EOW: So that's a good background for you. How would you describe the food there?

ML: It's French-Americana. A lot of French influence, but with regional twists. We did tuna with wasabi mashed potatoes, or steak au poivre with something else. You're going from French to Mediterranean to Texan. It was a good, round balance.

EOW: But then you went to Bistro Alex, and it was more Creole-influenced, right?

ML: And then I went to Bistro Alex under Juan Carlos Gonzales, who is from New Orleans, and it was a lot different. I picked up the Creole/Cajun flavors really fast at Bistro Alex, especially with Chef Juan Carlos [Gonzalez] wanting everything with cane sugar, molasses and caro. The food there was very, very bold.

EOW: So back to your own personal tastes. You have this French-Americana and then some Creole influence. What's your style like, your flavor, what do you gravitate towards?

ML: I would like to say that it's Southern cuisine with a very Texas accent. A little bit of Creole, a little bit of Tex-Mex, occasionally a little bit of Southwestern. I'm not really into Southwestern, though -- you know, the corn salas, red pepper coulis. I have black beans on my brunch menu, but they're more Mexican-style, with a lot of cumin, cilantro and jalapeño.

EOW: And you're Mexican, right?

ML: I'm half Mexican, half Caucasian. My mother was the white half.

EOW: So she wasn't making homemade tortillas and stuff. 


ML: Oh, no. We were eating smothered steak, and chicken with mushrooms, and canned green beans, canned peas. I still can't stand canned peas. I'll eat anything, but not that.

EOW: I remember the last time I met you, you were just starting here.

ML: I came in under Mark Schmidt. I knew him from Mockingbird; he did a stint there. He brought me in and then left for Brasserie 19 about two months later, and I was offered the Chef de Cuisine position.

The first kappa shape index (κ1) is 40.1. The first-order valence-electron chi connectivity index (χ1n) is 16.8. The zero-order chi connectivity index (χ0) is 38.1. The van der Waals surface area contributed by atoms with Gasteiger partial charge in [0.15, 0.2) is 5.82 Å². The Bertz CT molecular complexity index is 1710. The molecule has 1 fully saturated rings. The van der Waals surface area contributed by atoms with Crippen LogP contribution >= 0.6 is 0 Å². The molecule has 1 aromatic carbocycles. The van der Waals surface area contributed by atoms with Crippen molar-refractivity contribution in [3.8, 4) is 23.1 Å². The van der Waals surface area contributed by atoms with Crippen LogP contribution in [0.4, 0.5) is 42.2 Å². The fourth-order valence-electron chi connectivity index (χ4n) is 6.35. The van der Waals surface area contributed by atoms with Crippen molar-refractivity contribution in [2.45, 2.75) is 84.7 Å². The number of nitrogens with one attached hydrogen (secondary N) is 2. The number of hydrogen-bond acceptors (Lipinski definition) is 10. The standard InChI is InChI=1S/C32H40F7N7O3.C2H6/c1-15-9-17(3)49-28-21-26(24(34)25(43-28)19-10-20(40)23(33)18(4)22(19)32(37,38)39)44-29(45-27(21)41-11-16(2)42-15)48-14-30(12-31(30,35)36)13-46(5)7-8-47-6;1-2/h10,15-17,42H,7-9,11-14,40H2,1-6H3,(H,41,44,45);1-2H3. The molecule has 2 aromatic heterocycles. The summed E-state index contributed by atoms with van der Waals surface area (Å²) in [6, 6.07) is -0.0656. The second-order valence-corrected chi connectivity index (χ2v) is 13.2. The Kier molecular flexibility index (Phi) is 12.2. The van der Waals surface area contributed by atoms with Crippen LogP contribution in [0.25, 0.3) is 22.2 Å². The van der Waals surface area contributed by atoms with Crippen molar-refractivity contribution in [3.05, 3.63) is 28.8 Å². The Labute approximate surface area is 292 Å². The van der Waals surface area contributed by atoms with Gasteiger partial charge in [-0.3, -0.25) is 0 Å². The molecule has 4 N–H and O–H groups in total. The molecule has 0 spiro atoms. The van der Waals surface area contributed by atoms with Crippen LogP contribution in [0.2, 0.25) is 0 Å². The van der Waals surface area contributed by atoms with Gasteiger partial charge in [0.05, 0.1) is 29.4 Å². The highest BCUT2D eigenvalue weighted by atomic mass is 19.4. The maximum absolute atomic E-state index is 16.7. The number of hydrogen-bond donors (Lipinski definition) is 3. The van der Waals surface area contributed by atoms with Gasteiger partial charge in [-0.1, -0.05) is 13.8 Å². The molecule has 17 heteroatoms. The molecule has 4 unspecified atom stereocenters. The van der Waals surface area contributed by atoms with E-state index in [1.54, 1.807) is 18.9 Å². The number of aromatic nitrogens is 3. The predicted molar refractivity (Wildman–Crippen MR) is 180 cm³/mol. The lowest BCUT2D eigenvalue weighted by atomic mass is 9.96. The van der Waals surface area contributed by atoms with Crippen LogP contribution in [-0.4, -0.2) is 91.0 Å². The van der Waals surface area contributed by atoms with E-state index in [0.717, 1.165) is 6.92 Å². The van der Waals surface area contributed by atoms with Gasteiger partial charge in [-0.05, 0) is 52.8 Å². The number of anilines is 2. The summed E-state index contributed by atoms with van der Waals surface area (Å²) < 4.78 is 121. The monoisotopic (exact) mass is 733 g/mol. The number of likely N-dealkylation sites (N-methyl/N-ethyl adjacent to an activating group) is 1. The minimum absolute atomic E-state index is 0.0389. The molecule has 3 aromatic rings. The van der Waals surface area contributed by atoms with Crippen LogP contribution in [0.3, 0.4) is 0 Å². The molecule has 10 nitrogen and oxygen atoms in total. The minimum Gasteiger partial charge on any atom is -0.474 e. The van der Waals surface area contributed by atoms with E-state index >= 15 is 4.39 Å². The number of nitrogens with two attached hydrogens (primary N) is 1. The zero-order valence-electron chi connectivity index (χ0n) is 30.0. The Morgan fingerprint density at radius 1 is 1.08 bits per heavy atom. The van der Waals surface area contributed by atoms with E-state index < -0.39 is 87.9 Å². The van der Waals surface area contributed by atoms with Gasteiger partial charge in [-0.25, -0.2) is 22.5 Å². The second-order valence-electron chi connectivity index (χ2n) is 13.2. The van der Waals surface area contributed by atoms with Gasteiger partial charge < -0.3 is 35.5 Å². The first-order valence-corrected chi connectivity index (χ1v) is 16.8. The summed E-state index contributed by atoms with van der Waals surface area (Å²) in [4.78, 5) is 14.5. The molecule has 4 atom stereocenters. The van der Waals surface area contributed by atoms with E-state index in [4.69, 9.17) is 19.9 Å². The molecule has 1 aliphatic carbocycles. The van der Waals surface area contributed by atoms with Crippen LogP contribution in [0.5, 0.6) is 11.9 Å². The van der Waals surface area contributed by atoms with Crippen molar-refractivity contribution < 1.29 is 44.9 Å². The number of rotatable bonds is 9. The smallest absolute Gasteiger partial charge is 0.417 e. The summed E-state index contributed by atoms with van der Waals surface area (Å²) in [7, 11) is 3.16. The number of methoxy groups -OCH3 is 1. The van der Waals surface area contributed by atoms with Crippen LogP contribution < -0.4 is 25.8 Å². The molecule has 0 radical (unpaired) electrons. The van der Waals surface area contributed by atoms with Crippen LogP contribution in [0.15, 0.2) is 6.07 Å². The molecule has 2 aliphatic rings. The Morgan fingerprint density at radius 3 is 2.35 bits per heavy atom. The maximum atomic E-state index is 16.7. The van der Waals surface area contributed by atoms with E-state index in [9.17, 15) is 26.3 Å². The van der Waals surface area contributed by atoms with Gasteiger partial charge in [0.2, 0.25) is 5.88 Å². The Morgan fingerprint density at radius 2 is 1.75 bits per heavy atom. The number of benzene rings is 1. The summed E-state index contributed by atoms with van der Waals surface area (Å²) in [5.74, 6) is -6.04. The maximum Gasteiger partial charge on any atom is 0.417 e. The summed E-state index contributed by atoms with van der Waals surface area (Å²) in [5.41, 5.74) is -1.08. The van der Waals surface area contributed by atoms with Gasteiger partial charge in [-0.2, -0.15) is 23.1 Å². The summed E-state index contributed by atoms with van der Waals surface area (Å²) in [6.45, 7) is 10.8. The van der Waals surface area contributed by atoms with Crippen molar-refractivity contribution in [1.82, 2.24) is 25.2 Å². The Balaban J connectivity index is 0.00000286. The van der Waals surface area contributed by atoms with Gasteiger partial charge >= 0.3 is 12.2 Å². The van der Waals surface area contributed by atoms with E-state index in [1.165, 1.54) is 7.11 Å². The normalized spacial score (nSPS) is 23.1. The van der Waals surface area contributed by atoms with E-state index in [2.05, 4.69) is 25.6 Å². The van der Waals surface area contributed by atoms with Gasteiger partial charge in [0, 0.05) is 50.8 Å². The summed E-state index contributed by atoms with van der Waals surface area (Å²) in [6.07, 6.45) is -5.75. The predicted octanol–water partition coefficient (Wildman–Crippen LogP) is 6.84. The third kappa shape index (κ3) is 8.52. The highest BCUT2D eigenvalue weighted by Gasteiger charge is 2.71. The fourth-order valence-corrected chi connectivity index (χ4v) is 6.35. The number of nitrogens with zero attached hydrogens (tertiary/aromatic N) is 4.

EOW: And how old were you then?

ML: I was 23. I'm 24 now.

Check back with us tomorrow as we talk more about Valdez's role in shaping the cuisine at The Rainbow Lodge.



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Location Info

Rainbow Lodge

2011 Ella Blvd., Houston, TX

Category: Restaurant

Mockingbird Bistro Wine Bar

1985 Welch St., Houston, TX

Category: Restaurant

Bistro Alex

800 W. Sam Houston Parkway, Houston, TX

Category: Restaurant

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2 comments
Mai Pham
Mai Pham

Kimber34, I love to cook, but I, too, often skip over a recipe because I'm not familiar with the raw ingredient. For instance, my nephew, who was a cook at the Four Seasons in Hawaii for some time, gave me these special kitchen shears that are used to debone chickens, but I've really only used them a couple of times because deboning chickens, quite frankly, is a little scary. Ditto for boiling live lobsters or working with squid. As you said, it's easy to take things for granted on a food blog. The assumption is that it comes easy. But working with raw ingredients is not an uncommon fear, even for someone like me who cooks and enjoys it. Thanks for reading.

Kimber34
Kimber34

"So you weren't nervous about using raw ingredients?". So often, so often, I've abandoned cooking for myself and guests precisely because of this. Raw ingredients simply unnerve me. I shake. My hand curves unsteadily on the knife, my legs get leaden-heavy, and my stomach churns acid at the sight of raw ingredients. Thanks for relating what I consider a common phobia among people like me who *want* to cook, but just *can't* due to raw ingredients. It's a problem that's often simply ignored, or glossed over. But hopefully no longer due to your insightful query.